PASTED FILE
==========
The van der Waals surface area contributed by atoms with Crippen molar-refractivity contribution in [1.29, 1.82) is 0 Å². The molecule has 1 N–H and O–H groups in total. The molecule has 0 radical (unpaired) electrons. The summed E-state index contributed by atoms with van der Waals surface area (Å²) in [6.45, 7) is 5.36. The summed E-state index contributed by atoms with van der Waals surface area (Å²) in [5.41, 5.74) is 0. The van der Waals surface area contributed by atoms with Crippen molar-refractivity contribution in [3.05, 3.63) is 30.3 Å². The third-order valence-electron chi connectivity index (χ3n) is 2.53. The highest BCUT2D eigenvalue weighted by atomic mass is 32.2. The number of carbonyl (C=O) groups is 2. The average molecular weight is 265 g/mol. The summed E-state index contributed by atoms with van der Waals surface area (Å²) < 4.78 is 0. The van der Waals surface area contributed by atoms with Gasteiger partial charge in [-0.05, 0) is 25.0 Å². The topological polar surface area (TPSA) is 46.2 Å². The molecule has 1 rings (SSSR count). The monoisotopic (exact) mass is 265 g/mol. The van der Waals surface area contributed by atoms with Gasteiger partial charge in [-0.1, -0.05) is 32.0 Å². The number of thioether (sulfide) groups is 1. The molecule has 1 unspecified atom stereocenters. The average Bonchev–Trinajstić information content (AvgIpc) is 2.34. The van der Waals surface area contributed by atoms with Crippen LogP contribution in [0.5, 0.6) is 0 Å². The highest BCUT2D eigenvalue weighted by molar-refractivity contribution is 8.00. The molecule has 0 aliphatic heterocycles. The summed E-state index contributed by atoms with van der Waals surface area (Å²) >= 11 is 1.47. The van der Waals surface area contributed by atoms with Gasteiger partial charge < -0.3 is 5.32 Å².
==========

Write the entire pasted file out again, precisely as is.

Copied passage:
The van der Waals surface area contributed by atoms with Crippen molar-refractivity contribution in [1.29, 1.82) is 0 Å². The molecule has 1 N–H and O–H groups in total. The molecule has 0 radical (unpaired) electrons. The summed E-state index contributed by atoms with van der Waals surface area (Å²) in [6.45, 7) is 5.36. The summed E-state index contributed by atoms with van der Waals surface area (Å²) in [5.41, 5.74) is 0. The van der Waals surface area contributed by atoms with Crippen molar-refractivity contribution in [3.05, 3.63) is 30.3 Å². The third-order valence-electron chi connectivity index (χ3n) is 2.53. The highest BCUT2D eigenvalue weighted by atomic mass is 32.2. The number of carbonyl (C=O) groups is 2. The average molecular weight is 265 g/mol. The summed E-state index contributed by atoms with van der Waals surface area (Å²) < 4.78 is 0. The van der Waals surface area contributed by atoms with Gasteiger partial charge in [-0.05, 0) is 25.0 Å². The topological polar surface area (TPSA) is 46.2 Å². The molecule has 1 rings (SSSR count). The monoisotopic (exact) mass is 265 g/mol. The van der Waals surface area contributed by atoms with Gasteiger partial charge in [-0.1, -0.05) is 32.0 Å². The number of thioether (sulfide) groups is 1. The molecule has 1 unspecified atom stereocenters. The average Bonchev–Trinajstić information content (AvgIpc) is 2.34. The van der Waals surface area contributed by atoms with Crippen LogP contribution in [0.5, 0.6) is 0 Å². The highest BCUT2D eigenvalue weighted by molar-refractivity contribution is 8.00. The molecule has 0 aliphatic heterocycles. The summed E-state index contributed by atoms with van der Waals surface area (Å²) >= 11 is 1.47. The van der Waals surface area contributed by atoms with Gasteiger partial charge < -0.3 is 5.32 Å².